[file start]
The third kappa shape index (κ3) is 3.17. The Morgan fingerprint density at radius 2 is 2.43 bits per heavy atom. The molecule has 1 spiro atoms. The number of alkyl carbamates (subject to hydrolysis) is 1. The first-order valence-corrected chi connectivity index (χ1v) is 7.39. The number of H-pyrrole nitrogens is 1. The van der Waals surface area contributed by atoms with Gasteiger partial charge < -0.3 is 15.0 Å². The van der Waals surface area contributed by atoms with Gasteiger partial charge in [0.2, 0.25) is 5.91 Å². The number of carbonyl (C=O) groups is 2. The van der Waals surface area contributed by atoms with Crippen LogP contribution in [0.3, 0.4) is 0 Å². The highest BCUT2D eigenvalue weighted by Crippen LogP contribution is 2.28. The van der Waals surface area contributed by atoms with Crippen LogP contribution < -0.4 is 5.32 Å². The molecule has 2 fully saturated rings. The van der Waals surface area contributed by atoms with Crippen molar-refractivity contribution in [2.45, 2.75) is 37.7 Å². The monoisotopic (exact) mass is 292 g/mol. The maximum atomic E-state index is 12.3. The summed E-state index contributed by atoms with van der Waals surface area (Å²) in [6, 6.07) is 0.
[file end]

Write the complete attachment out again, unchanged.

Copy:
The third kappa shape index (κ3) is 3.17. The Morgan fingerprint density at radius 2 is 2.43 bits per heavy atom. The molecule has 1 spiro atoms. The number of alkyl carbamates (subject to hydrolysis) is 1. The first-order valence-corrected chi connectivity index (χ1v) is 7.39. The number of H-pyrrole nitrogens is 1. The van der Waals surface area contributed by atoms with Gasteiger partial charge < -0.3 is 15.0 Å². The van der Waals surface area contributed by atoms with Gasteiger partial charge in [0.2, 0.25) is 5.91 Å². The number of carbonyl (C=O) groups is 2. The van der Waals surface area contributed by atoms with Crippen LogP contribution in [0.3, 0.4) is 0 Å². The highest BCUT2D eigenvalue weighted by Crippen LogP contribution is 2.28. The van der Waals surface area contributed by atoms with Crippen LogP contribution < -0.4 is 5.32 Å². The molecule has 2 fully saturated rings. The van der Waals surface area contributed by atoms with Crippen molar-refractivity contribution in [2.45, 2.75) is 37.7 Å². The monoisotopic (exact) mass is 292 g/mol. The maximum atomic E-state index is 12.3. The summed E-state index contributed by atoms with van der Waals surface area (Å²) in [6, 6.07) is 0.